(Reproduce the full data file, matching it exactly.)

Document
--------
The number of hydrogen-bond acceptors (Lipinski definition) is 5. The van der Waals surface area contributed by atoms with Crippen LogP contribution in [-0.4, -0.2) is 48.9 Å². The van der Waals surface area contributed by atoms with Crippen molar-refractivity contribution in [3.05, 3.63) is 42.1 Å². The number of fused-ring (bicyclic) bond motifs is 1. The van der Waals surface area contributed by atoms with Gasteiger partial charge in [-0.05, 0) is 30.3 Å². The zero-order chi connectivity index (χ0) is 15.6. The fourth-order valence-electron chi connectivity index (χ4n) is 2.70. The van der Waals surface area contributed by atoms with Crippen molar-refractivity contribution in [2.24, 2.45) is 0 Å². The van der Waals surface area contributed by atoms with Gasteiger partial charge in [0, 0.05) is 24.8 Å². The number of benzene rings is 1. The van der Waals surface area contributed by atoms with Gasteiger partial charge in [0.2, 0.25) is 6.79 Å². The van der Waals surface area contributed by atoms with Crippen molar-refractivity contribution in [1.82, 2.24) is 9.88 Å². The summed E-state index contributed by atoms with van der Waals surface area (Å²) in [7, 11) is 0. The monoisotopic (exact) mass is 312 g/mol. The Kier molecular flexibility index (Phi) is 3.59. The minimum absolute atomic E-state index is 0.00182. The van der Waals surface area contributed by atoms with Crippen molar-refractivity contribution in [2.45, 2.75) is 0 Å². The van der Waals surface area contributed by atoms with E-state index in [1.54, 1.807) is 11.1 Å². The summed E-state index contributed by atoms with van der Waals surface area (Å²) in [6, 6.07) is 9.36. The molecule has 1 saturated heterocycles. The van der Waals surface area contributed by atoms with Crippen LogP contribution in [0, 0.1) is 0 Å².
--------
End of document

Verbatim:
The number of hydrogen-bond acceptors (Lipinski definition) is 5. The van der Waals surface area contributed by atoms with Crippen LogP contribution in [-0.4, -0.2) is 48.9 Å². The van der Waals surface area contributed by atoms with Crippen molar-refractivity contribution in [3.05, 3.63) is 42.1 Å². The number of fused-ring (bicyclic) bond motifs is 1. The van der Waals surface area contributed by atoms with Gasteiger partial charge in [-0.05, 0) is 30.3 Å². The zero-order chi connectivity index (χ0) is 15.6. The fourth-order valence-electron chi connectivity index (χ4n) is 2.70. The van der Waals surface area contributed by atoms with Crippen molar-refractivity contribution in [2.24, 2.45) is 0 Å². The van der Waals surface area contributed by atoms with Gasteiger partial charge in [0, 0.05) is 24.8 Å². The number of benzene rings is 1. The van der Waals surface area contributed by atoms with Gasteiger partial charge in [0.2, 0.25) is 6.79 Å². The van der Waals surface area contributed by atoms with Crippen molar-refractivity contribution in [1.82, 2.24) is 9.88 Å². The summed E-state index contributed by atoms with van der Waals surface area (Å²) in [7, 11) is 0. The monoisotopic (exact) mass is 312 g/mol. The Kier molecular flexibility index (Phi) is 3.59. The minimum absolute atomic E-state index is 0.00182. The van der Waals surface area contributed by atoms with Crippen molar-refractivity contribution in [2.45, 2.75) is 0 Å². The van der Waals surface area contributed by atoms with E-state index in [1.54, 1.807) is 11.1 Å². The summed E-state index contributed by atoms with van der Waals surface area (Å²) in [6, 6.07) is 9.36. The molecule has 1 saturated heterocycles. The van der Waals surface area contributed by atoms with Crippen LogP contribution in [0, 0.1) is 0 Å².